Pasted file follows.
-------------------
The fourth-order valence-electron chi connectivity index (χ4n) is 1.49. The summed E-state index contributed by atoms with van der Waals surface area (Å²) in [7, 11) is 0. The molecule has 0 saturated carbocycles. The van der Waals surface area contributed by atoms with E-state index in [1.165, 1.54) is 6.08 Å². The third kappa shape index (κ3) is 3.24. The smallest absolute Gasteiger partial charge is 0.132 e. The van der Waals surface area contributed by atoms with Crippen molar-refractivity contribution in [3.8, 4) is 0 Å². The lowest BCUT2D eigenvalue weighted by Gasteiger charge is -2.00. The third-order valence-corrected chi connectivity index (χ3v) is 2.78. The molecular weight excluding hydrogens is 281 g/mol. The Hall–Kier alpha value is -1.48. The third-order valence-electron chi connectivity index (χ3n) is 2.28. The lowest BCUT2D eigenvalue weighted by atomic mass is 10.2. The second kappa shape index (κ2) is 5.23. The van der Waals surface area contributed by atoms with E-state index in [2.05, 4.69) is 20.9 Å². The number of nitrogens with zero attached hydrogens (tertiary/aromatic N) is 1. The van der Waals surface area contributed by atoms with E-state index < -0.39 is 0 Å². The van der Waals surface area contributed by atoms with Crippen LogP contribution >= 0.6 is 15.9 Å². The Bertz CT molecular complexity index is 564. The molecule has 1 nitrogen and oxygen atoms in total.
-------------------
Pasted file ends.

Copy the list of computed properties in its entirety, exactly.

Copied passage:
The fourth-order valence-electron chi connectivity index (χ4n) is 1.49. The summed E-state index contributed by atoms with van der Waals surface area (Å²) in [7, 11) is 0. The molecule has 0 saturated carbocycles. The van der Waals surface area contributed by atoms with E-state index in [1.165, 1.54) is 6.08 Å². The third kappa shape index (κ3) is 3.24. The smallest absolute Gasteiger partial charge is 0.132 e. The van der Waals surface area contributed by atoms with Crippen molar-refractivity contribution in [3.8, 4) is 0 Å². The lowest BCUT2D eigenvalue weighted by Gasteiger charge is -2.00. The third-order valence-corrected chi connectivity index (χ3v) is 2.78. The molecular weight excluding hydrogens is 281 g/mol. The Hall–Kier alpha value is -1.48. The third-order valence-electron chi connectivity index (χ3n) is 2.28. The lowest BCUT2D eigenvalue weighted by atomic mass is 10.2. The second kappa shape index (κ2) is 5.23. The van der Waals surface area contributed by atoms with E-state index in [2.05, 4.69) is 20.9 Å². The number of nitrogens with zero attached hydrogens (tertiary/aromatic N) is 1. The van der Waals surface area contributed by atoms with E-state index < -0.39 is 0 Å². The van der Waals surface area contributed by atoms with Crippen LogP contribution >= 0.6 is 15.9 Å². The Bertz CT molecular complexity index is 564. The molecule has 1 nitrogen and oxygen atoms in total.